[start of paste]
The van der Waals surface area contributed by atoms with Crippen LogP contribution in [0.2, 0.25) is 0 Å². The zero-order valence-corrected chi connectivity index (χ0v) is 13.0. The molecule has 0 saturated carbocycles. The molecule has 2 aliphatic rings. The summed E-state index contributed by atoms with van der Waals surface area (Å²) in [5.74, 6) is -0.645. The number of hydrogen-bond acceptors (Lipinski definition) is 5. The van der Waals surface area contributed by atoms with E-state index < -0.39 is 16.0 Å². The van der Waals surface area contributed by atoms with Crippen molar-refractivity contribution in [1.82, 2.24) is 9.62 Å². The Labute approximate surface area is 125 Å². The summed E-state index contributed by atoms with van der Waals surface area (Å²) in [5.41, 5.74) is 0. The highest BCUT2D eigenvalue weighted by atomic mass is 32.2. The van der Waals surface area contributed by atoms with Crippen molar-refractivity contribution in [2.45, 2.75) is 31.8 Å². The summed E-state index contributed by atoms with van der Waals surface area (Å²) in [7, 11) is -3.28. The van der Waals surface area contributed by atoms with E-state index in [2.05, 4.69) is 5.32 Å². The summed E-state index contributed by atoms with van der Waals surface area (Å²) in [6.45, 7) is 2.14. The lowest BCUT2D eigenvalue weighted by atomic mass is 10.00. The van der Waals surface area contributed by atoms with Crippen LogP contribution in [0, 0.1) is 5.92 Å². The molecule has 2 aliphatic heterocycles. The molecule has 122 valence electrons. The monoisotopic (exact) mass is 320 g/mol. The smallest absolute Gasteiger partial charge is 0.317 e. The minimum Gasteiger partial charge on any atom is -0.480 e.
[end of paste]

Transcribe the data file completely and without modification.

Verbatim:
The van der Waals surface area contributed by atoms with Crippen LogP contribution in [0.2, 0.25) is 0 Å². The zero-order valence-corrected chi connectivity index (χ0v) is 13.0. The molecule has 0 saturated carbocycles. The molecule has 2 aliphatic rings. The summed E-state index contributed by atoms with van der Waals surface area (Å²) in [5.74, 6) is -0.645. The number of hydrogen-bond acceptors (Lipinski definition) is 5. The van der Waals surface area contributed by atoms with E-state index < -0.39 is 16.0 Å². The van der Waals surface area contributed by atoms with Crippen molar-refractivity contribution in [1.82, 2.24) is 9.62 Å². The Labute approximate surface area is 125 Å². The summed E-state index contributed by atoms with van der Waals surface area (Å²) in [5.41, 5.74) is 0. The highest BCUT2D eigenvalue weighted by atomic mass is 32.2. The van der Waals surface area contributed by atoms with Crippen molar-refractivity contribution in [2.45, 2.75) is 31.8 Å². The summed E-state index contributed by atoms with van der Waals surface area (Å²) in [7, 11) is -3.28. The van der Waals surface area contributed by atoms with E-state index in [2.05, 4.69) is 5.32 Å². The summed E-state index contributed by atoms with van der Waals surface area (Å²) in [6.45, 7) is 2.14. The lowest BCUT2D eigenvalue weighted by atomic mass is 10.00. The van der Waals surface area contributed by atoms with Crippen LogP contribution in [0, 0.1) is 5.92 Å². The molecule has 2 aliphatic heterocycles. The molecule has 122 valence electrons. The monoisotopic (exact) mass is 320 g/mol. The smallest absolute Gasteiger partial charge is 0.317 e. The minimum Gasteiger partial charge on any atom is -0.480 e.